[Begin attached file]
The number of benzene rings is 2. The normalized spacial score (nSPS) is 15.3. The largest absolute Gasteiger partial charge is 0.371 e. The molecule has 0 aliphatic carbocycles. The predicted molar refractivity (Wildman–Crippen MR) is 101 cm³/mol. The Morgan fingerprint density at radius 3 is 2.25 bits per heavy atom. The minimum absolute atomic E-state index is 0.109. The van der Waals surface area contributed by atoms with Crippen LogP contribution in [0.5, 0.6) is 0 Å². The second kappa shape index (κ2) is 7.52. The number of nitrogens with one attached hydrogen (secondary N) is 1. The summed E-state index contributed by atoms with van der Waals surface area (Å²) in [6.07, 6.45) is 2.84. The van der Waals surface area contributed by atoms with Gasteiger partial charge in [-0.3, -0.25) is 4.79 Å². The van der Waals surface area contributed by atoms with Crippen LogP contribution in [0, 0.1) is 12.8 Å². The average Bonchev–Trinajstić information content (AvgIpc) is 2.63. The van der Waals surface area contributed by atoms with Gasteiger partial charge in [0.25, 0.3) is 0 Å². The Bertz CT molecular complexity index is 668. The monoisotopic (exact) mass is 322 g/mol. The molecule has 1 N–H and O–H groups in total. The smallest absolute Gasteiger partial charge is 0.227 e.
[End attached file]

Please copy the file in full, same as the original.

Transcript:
The number of benzene rings is 2. The normalized spacial score (nSPS) is 15.3. The largest absolute Gasteiger partial charge is 0.371 e. The molecule has 0 aliphatic carbocycles. The predicted molar refractivity (Wildman–Crippen MR) is 101 cm³/mol. The Morgan fingerprint density at radius 3 is 2.25 bits per heavy atom. The minimum absolute atomic E-state index is 0.109. The van der Waals surface area contributed by atoms with Crippen LogP contribution in [0.5, 0.6) is 0 Å². The second kappa shape index (κ2) is 7.52. The number of nitrogens with one attached hydrogen (secondary N) is 1. The summed E-state index contributed by atoms with van der Waals surface area (Å²) in [6.07, 6.45) is 2.84. The van der Waals surface area contributed by atoms with Gasteiger partial charge in [-0.3, -0.25) is 4.79 Å². The van der Waals surface area contributed by atoms with Crippen LogP contribution in [0, 0.1) is 12.8 Å². The average Bonchev–Trinajstić information content (AvgIpc) is 2.63. The van der Waals surface area contributed by atoms with Gasteiger partial charge in [0.25, 0.3) is 0 Å². The Bertz CT molecular complexity index is 668. The monoisotopic (exact) mass is 322 g/mol. The molecule has 1 N–H and O–H groups in total. The smallest absolute Gasteiger partial charge is 0.227 e.